21 august 2015

Tianjin disaster: Veolia will treat 1,100 metric tons of toxic wastewater

Following the deadly explosions in Tianjin on 12 August, the Chinese authorities commissioned Veolia to treat 1,100 metric tons of toxic wastewater.

On 12 August, the warehouses containing 700 metric tons of sodium cyanide, a highly toxic substance, caught fire following the explosions in the Chinese city of Tianjin. Cyanide levels up to 28.4 times higher than normal were found in water near the disaster site.

On 15 August, the Chinese authorities asked Veolia’s Hazardous Waste Integrated Treatment Centre, located around 40 km from the site, to take delivery of 100 metric tons of toxic waste and to take 500 metric tons more on 18 August and 20 August respectively, for a total of 1,100 metric tons. This contaminated water will be securely contained before being treated.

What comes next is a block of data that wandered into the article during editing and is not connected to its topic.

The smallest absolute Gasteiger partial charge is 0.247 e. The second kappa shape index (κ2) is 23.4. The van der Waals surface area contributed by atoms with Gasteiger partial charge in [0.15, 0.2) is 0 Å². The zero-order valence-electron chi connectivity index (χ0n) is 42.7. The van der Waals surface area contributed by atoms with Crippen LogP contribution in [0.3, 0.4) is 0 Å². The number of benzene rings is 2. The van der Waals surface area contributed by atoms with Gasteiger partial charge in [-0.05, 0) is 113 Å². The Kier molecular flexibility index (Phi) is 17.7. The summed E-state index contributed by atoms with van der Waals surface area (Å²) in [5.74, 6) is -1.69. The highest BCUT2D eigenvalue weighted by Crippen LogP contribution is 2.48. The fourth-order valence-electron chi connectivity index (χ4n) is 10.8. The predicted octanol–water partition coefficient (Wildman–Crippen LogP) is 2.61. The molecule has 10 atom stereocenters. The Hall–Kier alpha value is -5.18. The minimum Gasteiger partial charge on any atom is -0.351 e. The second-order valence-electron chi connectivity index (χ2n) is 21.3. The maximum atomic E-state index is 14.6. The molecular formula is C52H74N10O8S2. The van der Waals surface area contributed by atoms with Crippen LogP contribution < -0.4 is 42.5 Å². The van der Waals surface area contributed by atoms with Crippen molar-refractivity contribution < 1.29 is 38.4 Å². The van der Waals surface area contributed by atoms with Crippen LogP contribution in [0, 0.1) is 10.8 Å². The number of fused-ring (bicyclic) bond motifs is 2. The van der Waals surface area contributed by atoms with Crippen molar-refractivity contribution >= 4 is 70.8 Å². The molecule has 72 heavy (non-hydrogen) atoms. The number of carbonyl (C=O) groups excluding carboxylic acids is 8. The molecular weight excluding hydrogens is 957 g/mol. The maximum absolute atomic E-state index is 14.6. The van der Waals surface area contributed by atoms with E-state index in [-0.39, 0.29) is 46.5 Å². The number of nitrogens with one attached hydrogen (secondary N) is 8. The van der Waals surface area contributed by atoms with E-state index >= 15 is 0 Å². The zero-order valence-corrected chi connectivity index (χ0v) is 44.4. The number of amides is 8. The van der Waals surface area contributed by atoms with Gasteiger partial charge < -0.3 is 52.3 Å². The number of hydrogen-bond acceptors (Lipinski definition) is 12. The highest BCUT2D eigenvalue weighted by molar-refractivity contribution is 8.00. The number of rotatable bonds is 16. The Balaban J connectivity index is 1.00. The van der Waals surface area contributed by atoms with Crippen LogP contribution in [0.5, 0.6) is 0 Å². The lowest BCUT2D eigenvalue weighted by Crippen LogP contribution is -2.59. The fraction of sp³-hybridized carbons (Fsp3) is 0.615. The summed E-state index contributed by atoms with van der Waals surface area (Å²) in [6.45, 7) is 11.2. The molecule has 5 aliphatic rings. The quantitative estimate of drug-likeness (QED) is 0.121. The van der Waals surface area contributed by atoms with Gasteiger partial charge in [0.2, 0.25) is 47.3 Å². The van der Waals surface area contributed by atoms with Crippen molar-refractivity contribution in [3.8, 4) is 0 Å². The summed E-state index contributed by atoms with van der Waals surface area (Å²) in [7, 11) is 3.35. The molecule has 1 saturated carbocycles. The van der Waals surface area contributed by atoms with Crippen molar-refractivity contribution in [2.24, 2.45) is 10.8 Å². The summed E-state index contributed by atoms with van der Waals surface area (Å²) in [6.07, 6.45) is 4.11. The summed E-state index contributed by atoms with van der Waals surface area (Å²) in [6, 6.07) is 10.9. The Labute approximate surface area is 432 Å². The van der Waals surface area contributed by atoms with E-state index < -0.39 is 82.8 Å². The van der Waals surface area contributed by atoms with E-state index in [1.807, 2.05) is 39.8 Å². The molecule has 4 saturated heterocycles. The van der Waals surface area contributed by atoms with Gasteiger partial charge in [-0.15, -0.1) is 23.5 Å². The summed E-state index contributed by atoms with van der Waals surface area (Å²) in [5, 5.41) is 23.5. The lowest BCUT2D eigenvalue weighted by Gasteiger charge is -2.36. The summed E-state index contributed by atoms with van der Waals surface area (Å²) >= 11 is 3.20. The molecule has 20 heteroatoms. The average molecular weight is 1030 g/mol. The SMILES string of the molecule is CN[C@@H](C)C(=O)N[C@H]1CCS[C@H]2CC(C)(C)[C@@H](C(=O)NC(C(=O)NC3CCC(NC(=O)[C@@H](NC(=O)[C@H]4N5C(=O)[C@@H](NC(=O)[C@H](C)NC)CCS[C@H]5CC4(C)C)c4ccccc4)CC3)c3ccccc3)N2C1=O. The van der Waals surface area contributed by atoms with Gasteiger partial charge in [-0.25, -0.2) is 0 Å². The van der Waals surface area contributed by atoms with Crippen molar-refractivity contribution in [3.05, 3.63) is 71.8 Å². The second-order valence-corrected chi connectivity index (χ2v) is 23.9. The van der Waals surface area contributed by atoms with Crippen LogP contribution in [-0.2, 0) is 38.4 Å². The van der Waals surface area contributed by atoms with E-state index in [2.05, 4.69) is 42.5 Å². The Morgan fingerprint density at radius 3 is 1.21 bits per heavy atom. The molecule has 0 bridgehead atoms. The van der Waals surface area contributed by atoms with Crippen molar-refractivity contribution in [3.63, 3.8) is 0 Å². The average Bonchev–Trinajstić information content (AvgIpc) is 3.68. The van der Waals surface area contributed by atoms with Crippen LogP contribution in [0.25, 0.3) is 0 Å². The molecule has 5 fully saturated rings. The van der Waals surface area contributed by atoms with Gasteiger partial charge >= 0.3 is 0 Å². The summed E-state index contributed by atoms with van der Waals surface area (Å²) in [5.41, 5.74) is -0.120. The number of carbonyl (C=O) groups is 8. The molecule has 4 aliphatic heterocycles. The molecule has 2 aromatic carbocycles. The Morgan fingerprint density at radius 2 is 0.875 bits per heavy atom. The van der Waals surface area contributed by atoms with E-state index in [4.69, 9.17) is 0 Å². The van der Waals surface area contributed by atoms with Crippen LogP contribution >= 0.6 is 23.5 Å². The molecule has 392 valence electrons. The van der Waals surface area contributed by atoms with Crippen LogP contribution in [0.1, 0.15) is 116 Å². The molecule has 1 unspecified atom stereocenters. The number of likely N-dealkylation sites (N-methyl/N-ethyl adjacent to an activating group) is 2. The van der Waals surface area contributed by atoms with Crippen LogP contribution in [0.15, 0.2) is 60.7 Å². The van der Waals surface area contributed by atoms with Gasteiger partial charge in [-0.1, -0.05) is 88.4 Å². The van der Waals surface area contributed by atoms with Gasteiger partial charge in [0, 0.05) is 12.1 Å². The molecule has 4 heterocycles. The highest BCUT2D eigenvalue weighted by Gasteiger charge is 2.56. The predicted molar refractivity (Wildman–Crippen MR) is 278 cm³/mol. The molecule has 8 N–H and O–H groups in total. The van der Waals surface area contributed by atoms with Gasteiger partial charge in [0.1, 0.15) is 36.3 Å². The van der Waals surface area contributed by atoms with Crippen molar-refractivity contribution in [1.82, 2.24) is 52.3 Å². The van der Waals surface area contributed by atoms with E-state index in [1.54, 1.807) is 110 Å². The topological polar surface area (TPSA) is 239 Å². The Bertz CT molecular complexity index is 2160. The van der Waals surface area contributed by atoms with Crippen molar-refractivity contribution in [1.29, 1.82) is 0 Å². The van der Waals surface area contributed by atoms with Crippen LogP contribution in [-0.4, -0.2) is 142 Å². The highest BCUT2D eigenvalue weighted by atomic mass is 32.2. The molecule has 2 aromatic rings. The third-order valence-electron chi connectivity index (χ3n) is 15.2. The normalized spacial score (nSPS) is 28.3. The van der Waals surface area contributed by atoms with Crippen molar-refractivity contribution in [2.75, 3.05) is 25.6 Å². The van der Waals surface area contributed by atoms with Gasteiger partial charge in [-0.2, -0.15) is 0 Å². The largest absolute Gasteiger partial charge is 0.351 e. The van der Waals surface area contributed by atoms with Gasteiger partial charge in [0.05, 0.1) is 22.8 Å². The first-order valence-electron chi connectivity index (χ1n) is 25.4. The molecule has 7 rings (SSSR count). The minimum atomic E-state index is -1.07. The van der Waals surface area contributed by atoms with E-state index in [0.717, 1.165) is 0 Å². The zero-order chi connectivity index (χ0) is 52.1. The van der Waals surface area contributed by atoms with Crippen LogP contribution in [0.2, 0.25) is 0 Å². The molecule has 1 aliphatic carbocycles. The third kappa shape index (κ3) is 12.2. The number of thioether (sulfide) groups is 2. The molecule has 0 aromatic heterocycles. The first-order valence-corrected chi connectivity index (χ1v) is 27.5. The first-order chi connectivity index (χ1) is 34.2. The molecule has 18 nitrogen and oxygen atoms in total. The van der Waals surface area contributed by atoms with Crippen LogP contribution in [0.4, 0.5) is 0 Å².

Veolia’s Hazardous Waste Integrated Treatment Centre in Tianjin, established in 2003, has a treatment capacity of 350 metric tons of waste per day. The toxic wastewater will be treated by oxidation - which transforms the cyanide to much less dangerous cyanate – and then neutralization.


 




Régis Calmels
Director of Veolia in Asia

Régis Calmels, Director of Veolia in Asia , emphasized, «This operation demonstrates the Group's ability to react to critical events. Veolia was also one of the first to intervene after the Fukushima disaster in 2011»

 
It should be noted that Veolia has been operating in Tianjin since 1997. The Group supplies drinking water to over three million people there, treats the hazardous waste from the port and wastewater from an industrial zone.


Learn more about Veolia presence in Tianjin